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Buying Bees Online

 
Kevin Mace
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Location: West Virginia
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This past winter has totally wiped out the bee business around West Virginia. A guy nearby that most people around here buy from lost over 70 hives and does have any to sell.
I am wanting to get one or two hives going this year but am forced to order online as nobody within 3 hours is selling bees.
Is there a place online to buy from that anyone recommends? This is not what I want to do, but it's either that or hope for next year.
 
Ernie Schmidt
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Kevin,
I have bought queens from this apiary. I haven't bought packages through them, but it appears they do ship them.
http://wolfcreekbees.com/
 
tel jetson
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I personally wouldn't buy bees at all, but I know relying on collecting or baiting a swarm is a but too uncertain for most folks.

this might be an especially good time for that, though: any feral colonies that survived when managed bees did not are likely to be particularly well-adapted to local extremes.
 
Kevin Mace
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tel jetson wrote:I personally wouldn't buy bees at all, but I know relying on collecting or baiting a swarm is a but too uncertain for most folks.

this might be an especially good time for that, though: any feral colonies that survived when managed bees did not are likely to be particularly well-adapted to local extremes.


Very good point. I was planning on buying one, and then trying to catch another (or two).
 
tel jetson
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that seems like a good compromise.
 
Cj Sloane
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That's my plan as well, but I'm buying a nuc from someone local who advertised on craig's list. Most of the "local" sellers get their packages from down south anyway.

I've finished my first Warre hive and I'll start on a Peronne. Not sure yet which would be more successful to try to drive the bees into.
 
tel jetson
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a swarm into either one should be pretty easy,CJ. a nuc would be easier into a Perone, though: you could tie the frames to the top bars. Langstroth frames into a Warré is not an easy task.
 
Cj Sloane
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Could you explain in a bit more detail why it would be harder to transfer into a warre? What is different about the topbars?
 
tel jetson
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Cj Verde wrote:Could you explain in a bit more detail why it would be harder to transfer into a warre? What is different about the topbars?


the issue is moving Langstroth size frames into a smaller box: they're too big. that means either cutting up the frames and comb, or cutting the comb out completely and putting it in new smaller frames, or one of a couple of other options. if you want to buy bees for a Warré hive, a package is much easier unless you can get a Warré nuc from somebody near you.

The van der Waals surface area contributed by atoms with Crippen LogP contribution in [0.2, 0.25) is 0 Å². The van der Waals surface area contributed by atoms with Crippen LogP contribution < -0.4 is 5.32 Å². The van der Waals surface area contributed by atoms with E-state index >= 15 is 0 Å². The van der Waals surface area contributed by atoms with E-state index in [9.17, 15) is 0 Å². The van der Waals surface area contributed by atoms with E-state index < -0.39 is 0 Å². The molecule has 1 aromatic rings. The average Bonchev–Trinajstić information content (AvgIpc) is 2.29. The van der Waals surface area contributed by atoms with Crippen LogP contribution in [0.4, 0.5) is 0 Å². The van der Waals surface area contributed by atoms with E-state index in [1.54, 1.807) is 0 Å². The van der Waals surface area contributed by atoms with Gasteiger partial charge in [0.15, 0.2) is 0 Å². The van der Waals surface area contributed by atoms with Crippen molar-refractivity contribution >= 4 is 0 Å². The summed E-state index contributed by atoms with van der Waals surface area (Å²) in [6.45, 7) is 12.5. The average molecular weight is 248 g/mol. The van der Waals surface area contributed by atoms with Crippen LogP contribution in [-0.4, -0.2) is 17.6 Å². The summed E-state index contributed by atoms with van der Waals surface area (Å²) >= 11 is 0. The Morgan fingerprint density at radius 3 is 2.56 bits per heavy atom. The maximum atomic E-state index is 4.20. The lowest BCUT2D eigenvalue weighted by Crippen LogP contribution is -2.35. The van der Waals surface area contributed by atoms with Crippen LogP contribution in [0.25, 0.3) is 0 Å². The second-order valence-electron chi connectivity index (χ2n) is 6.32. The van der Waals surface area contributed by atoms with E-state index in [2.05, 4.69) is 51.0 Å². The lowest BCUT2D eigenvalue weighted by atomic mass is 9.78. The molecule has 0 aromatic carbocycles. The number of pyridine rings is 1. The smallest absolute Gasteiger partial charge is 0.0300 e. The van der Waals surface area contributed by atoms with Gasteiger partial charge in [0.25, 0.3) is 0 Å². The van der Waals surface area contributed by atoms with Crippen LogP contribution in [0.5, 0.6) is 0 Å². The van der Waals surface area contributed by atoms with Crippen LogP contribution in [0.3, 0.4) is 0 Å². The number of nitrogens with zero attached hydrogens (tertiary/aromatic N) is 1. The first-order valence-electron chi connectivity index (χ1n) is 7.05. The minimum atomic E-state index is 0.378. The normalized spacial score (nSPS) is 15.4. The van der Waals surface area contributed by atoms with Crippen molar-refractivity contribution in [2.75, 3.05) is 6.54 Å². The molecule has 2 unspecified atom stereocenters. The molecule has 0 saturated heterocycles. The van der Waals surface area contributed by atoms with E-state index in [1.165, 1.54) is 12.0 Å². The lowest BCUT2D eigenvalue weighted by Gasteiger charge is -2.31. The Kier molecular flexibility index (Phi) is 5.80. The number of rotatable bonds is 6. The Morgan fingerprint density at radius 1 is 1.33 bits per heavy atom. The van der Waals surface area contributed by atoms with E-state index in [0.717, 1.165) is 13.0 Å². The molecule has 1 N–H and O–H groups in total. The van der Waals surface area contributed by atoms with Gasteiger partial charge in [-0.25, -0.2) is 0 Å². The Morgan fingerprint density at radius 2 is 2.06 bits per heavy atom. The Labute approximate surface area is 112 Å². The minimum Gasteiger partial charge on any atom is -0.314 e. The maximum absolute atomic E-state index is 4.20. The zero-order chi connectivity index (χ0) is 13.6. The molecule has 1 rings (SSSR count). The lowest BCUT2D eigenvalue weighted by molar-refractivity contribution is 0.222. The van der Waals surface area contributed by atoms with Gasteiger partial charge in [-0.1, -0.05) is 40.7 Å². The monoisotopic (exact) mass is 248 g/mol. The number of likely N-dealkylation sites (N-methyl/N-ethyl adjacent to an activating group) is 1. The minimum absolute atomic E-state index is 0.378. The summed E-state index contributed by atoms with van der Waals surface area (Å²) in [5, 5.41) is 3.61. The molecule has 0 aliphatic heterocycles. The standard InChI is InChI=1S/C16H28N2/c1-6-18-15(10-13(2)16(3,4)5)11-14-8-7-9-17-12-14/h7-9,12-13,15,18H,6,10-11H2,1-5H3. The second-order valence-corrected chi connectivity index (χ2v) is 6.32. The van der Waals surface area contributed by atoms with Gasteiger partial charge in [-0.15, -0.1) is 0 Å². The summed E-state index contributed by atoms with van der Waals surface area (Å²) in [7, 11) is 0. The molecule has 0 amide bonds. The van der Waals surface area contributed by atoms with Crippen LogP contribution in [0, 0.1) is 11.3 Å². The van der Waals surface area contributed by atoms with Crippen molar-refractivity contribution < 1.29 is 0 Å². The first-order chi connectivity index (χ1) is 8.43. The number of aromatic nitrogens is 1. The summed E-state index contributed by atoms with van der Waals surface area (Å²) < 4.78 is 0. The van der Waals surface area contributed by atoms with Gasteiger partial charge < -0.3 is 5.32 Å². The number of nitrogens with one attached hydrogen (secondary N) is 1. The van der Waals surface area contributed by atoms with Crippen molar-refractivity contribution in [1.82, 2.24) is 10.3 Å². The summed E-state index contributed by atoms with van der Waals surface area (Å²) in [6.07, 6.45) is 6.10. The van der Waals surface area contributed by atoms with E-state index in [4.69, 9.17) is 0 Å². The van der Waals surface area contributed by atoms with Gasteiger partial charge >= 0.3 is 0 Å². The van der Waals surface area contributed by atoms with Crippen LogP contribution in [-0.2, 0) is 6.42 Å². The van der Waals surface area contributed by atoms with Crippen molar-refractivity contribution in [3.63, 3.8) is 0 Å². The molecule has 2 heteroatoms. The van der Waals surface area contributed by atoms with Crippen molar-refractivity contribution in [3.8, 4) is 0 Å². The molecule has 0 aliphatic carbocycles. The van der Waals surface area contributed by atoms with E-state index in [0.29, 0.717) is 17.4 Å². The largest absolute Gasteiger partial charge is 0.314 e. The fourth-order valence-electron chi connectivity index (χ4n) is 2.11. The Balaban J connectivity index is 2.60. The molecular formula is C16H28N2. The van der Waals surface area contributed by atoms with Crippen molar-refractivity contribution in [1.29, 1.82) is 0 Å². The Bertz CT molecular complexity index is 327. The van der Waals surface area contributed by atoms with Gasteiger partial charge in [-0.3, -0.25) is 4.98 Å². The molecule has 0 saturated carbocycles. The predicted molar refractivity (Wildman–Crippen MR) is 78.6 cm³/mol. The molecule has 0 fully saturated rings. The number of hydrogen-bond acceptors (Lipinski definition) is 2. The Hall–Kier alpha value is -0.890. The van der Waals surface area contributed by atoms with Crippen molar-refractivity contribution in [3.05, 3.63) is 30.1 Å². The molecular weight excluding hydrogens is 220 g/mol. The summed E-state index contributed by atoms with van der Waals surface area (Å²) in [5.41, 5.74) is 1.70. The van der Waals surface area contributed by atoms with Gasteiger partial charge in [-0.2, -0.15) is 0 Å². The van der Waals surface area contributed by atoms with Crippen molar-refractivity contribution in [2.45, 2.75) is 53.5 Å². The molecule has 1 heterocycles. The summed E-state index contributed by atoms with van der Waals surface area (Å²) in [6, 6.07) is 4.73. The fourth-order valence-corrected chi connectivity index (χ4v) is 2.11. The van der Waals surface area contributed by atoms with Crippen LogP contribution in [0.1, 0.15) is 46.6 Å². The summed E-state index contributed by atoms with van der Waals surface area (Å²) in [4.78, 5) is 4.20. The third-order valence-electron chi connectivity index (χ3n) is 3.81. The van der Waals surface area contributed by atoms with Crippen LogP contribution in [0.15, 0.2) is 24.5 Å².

Cj Sloane
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tel jetson wrote:
the issue is moving Langstroth size frames into a smaller box: they're too big.


Ah, OK. Thanks for that!
 
Ray Star
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I don't have bees yet, but I have been picking the brain of a co-worker, from whom I buy my honey. My biggest concern about buying any supplies on-line, is then you become traceable, for inspection purposes. When I do get into bee keeping, I was hoping to go to a more natural style. Something inspectors frown, apparently. Our land is a mile up a logging rd, which is off a dirt rd, about another mile from any main rd. Meaning that unless I do anything to bring attention to my interest (like ordering on-line), there's not much chance of ever having to deal with inspectors. Maybe I'm being alittle paraniod, but I'd rather be safe than sorry. HTH Ray
 
Josh Wells
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I've heard good things about Wolf Creek although I've never personally bought from them. Stay away from Russell out of Mississippi if they are still around. I got ripped off on a couple queens that I paid for and never received as did many others.
 
Cj Sloane
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tel jetson wrote:
Cj Verde wrote:Could you explain in a bit more detail why it would be harder to transfer into a warre? What is different about the topbars?


the issue is moving Langstroth size frames into a smaller box: they're too big. that means either cutting up the frames and comb, or cutting the comb out completely and putting it in new smaller frames, or one of a couple of other options. if you want to buy bees for a Warré hive, a package is much easier unless you can get a Warré nuc from somebody near you.